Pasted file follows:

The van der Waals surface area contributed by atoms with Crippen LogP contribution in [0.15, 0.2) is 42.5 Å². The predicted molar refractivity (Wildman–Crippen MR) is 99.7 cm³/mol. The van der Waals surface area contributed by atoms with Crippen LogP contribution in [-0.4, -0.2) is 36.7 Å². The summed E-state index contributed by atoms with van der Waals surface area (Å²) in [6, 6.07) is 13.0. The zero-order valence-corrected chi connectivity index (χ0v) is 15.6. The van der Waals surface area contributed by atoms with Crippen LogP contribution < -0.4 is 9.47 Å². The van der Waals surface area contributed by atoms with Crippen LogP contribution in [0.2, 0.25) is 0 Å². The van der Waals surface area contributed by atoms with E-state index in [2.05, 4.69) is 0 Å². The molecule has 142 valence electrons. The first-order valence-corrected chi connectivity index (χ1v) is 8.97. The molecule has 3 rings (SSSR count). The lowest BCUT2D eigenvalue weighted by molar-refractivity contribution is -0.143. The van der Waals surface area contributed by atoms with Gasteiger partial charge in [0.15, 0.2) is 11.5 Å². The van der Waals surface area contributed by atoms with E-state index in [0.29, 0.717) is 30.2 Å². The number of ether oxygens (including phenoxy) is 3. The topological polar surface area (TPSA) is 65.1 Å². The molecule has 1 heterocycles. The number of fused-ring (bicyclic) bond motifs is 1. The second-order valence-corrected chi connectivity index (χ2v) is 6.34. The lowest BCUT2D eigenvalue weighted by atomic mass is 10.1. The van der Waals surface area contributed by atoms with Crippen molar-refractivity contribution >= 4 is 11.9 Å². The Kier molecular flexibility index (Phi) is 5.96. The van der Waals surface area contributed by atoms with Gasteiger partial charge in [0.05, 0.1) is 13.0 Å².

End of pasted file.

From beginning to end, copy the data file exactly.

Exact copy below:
The van der Waals surface area contributed by atoms with Crippen LogP contribution in [0.15, 0.2) is 42.5 Å². The predicted molar refractivity (Wildman–Crippen MR) is 99.7 cm³/mol. The van der Waals surface area contributed by atoms with Crippen LogP contribution in [-0.4, -0.2) is 36.7 Å². The summed E-state index contributed by atoms with van der Waals surface area (Å²) in [6, 6.07) is 13.0. The zero-order valence-corrected chi connectivity index (χ0v) is 15.6. The van der Waals surface area contributed by atoms with Crippen LogP contribution < -0.4 is 9.47 Å². The van der Waals surface area contributed by atoms with Crippen LogP contribution in [0.2, 0.25) is 0 Å². The van der Waals surface area contributed by atoms with E-state index in [2.05, 4.69) is 0 Å². The molecule has 142 valence electrons. The first-order valence-corrected chi connectivity index (χ1v) is 8.97. The molecule has 3 rings (SSSR count). The lowest BCUT2D eigenvalue weighted by molar-refractivity contribution is -0.143. The van der Waals surface area contributed by atoms with Gasteiger partial charge in [0.15, 0.2) is 11.5 Å². The van der Waals surface area contributed by atoms with E-state index in [0.29, 0.717) is 30.2 Å². The number of ether oxygens (including phenoxy) is 3. The topological polar surface area (TPSA) is 65.1 Å². The molecule has 1 heterocycles. The number of fused-ring (bicyclic) bond motifs is 1. The second-order valence-corrected chi connectivity index (χ2v) is 6.34. The lowest BCUT2D eigenvalue weighted by atomic mass is 10.1. The van der Waals surface area contributed by atoms with Crippen molar-refractivity contribution >= 4 is 11.9 Å². The Kier molecular flexibility index (Phi) is 5.96. The van der Waals surface area contributed by atoms with Gasteiger partial charge in [0.05, 0.1) is 13.0 Å².